70
                           60
                           50
                                 Social Skills        Problem Behavior


                                                 Domain
      Roles for Authentic
    Assessment in PAPREKA
      Teachers                   PAPREKA Team
[September and May]            [September and May]
    (Note: January for 2006)       (Note: January for 2006)


 BSSI-3                        ECERS-R Screen
 PKBS                          TSRS
        Linking Assessment to State Early
              Childhood Outcomes:
    PA Early Learning Standards (ELS)
   Approaches to Learning      Demonstrate initiative &
                                 curiosity
   Creative Arts               Expresses self through
   Language & Literacy          movement & music
                                Understands language
   Logical-Mathematical         sounds
   Personal-Social             Develops space-shape
                                 concepts
   Program Partnerships        Develops self-control skills
   Science                     Form school partnerships
                                 with ECE
   Social Studies              Acquire knowledge about
                                 matter and living things
                                Understand role of self in
                                 community
                Linking BSSI Items to the
               PA Early Learning Standards
BSSI Area or            BSSI Item                    PA EL Standard
  Domain                                          (for 4- & 5-year-olds)
Spoken         Answers questions                Develop and expand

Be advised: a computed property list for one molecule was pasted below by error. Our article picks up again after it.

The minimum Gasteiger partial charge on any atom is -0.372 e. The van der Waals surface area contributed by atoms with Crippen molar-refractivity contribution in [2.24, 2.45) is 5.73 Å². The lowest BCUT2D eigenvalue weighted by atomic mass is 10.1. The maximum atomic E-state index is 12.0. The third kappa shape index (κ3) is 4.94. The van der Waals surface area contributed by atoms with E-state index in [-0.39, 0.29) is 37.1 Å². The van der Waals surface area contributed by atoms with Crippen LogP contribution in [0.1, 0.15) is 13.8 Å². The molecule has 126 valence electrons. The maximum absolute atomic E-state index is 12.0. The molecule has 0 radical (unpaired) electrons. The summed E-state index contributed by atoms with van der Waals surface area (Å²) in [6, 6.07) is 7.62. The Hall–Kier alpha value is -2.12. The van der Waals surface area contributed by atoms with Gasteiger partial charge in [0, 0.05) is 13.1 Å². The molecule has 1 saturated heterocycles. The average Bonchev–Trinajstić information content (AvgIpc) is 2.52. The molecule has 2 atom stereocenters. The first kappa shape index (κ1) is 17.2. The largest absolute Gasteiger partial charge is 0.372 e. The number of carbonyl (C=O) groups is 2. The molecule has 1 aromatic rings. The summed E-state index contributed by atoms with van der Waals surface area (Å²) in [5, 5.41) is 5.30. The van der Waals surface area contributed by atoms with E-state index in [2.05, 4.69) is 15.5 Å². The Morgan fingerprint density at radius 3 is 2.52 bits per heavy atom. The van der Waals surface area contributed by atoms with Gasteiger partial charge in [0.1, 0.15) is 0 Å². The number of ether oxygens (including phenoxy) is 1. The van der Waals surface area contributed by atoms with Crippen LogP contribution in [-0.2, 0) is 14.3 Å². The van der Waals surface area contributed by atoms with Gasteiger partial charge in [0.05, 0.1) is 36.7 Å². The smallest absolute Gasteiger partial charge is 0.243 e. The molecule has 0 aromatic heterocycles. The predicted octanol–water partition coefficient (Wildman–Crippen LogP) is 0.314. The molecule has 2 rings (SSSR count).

Language       correctly after listening to a   listening and
               story [SL 11]                    understanding skills
                                                [RL 1]
Reading        Follows printed
               instructions (reads and
               follows directions) [R 20]
Classroom      Demonstrates a readiness
Behavior       to respond when his or her
               turn comes during group
               activities [CB 11]
Daily Living   Follows directions relating
Skills         to paper-and-pencil tasks
               [DL 10]
                Linking BSSI Items to the
               PA Early Learning Standards
BSSI Area or           BSSI Item                  PA EL Standard
  Domain                                       (for 4- & 5-year-olds)
Mathematics    Assigns the correct           Learn about numbers,
               numeral to a set of objects   numerical representation,
               [M 7]                         and simple numerical
                                             operations [LM 1]
               Understands the concepts
               of “first”, “second”, and
               “third” [M8]
Daily Living   Tells time within 5 minutes
Skills         from analog watch or clock
               face [DL 19]